Actress Katharine Hepburn and composer Irving Berlin, alongside his wife, were frequent guests at Goldwyn's renowned dinner parties

The house was built over two years by Richard Day and Alexander Gollitzen with the interiors constructed by labourers from the Metro-Goldwyn-Mayer film studio. It was completed in November 1934.[3] Goldwyn would frequently use the house as collateral to finance the production of his films.[8]

Goldwyn would walk the three miles from the house to work in Hollywood everyday, down Laurel Lane and Sunset Boulevard to the border of Beverly Hills and West Hollywood, with his chauffeur following behind him. He would then be driven through Hollywood to the studio, with the journey being done in reverse at the end of the day. Goldwyn claimed that the steep walk up and down the hill everyday kept him fit, exclaiming to associates that "You can just feel that oxygen going into your system!".[9]

Howard would become noted for her social gatherings at the house, frequently hosting large parties honouring other notable spouses such as Irving Berlin and Ellin Mackay, or Averell and Marie Norton Harriman.[10] Attendance at Howard's dinner parties for twelve guests were described by George Cukor as the "hardest ticket in town", with Katharine Hepburn remarking that "You always knew where your career stood by your position at the Goldwyn table".[11] Berg notes the Goldwyns ability to draw entertainment personalities to the house with their hosting of a dinner on New Year's Eve of 1935 for Cole Porter, Lady Mendl and Gary Cooper and his wife, followed by a "champagne supper served at midnight" that was attended by Harold Arlen, Jack Benny, Charles Boyer, Frank Capra, Marlene Dietrich, Clark Gable, Howard Hawkes, James Hilton, Sidney Howard, Myrna Loy, Ginger Rogers, David O. Selznick, Walter Wanger, Jock Whitney, Loretta Young, and an additional fifty guests.[12] Lucille Ball ate her first artichoke at a dinner party at the house, and was mystified how to eat it until Harpo Marx showed her.[13] Eleanor Roosevelt attended a small dinner party at the house prior to the premier of Wuthering Heights with Norma Shearer and Merle Oberon.[14]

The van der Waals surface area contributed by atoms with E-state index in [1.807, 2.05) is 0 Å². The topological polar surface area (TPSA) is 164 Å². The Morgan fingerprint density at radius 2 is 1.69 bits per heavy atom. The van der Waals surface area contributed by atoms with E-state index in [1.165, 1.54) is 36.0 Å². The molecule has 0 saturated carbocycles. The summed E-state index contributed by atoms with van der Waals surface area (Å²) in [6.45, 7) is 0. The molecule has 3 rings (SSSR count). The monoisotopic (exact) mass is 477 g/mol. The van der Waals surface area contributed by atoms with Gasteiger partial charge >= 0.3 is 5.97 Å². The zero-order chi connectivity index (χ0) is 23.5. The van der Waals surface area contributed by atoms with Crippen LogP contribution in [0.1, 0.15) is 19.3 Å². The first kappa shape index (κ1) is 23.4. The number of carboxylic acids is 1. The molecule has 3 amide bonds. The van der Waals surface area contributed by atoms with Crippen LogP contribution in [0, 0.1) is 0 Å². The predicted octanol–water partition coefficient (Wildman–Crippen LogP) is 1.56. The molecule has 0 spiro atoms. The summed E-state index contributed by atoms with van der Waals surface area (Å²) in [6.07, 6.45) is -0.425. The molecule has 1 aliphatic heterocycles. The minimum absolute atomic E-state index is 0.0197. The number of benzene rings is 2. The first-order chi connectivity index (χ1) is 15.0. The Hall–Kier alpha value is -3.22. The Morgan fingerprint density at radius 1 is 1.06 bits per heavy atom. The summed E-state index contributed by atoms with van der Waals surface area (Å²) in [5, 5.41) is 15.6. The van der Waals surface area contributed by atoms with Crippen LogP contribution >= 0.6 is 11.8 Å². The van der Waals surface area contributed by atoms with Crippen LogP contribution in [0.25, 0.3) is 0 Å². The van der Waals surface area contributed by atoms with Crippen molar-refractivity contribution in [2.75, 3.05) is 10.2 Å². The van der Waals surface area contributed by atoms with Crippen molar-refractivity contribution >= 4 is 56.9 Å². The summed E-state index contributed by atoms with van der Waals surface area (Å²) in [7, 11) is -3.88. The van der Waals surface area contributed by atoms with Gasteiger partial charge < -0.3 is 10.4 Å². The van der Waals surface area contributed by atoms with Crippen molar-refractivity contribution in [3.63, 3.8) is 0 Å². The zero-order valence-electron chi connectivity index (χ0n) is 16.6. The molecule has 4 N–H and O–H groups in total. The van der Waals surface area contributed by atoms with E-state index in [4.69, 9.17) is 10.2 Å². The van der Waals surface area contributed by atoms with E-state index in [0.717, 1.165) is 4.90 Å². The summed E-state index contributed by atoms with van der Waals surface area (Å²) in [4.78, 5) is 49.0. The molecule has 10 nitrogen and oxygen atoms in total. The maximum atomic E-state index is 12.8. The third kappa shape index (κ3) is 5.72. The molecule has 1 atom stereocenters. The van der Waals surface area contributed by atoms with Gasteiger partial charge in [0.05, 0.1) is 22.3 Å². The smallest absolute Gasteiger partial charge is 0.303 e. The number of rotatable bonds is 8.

Taylor Swift, the estate's current owner

Howard created a croquet pitch at the house for Goldwyn's birthday in 1956 and he became an enthusiastic player, often inviting Mike Romanoff and others for games at the house.[15] Goldwyn was presented with the Presidential Medal of Freedom by President Richard Nixon at the house in March 1971.[16] As Nixon leaned in to put the medal around Goldwyn's neck, Goldwyn pulled Nixon's lapel and said to him that "You'll have to do better than that if you want to carry California" in reference to the forthcoming presidential election.[17]

Goldwyn died at the house in 1974 aged 94.[18] Goldwyn's son, Samuel Goldwyn Jr., moved into the house in 1976 and lived there until his death in 2015.[8][4]

Having been up for sale at various periods since 2008; the house was put up for sale for $39 million in 2015 following the death of Samuel Goldwyn Jr. in January of that year.[4][19] The house was sold in September 2015 for $25 million to the singer-songwriter Taylor Swift. Since her purchase of the house, Swift has worked to restore it to its original condition under the architect Monique Schenk. Works undertaken by Swift include the restoration of windows, the rebuilding of columns at the swimming pool's cabana, and the preservation of the wisteria foliage that partially adorns the house's facade.[4]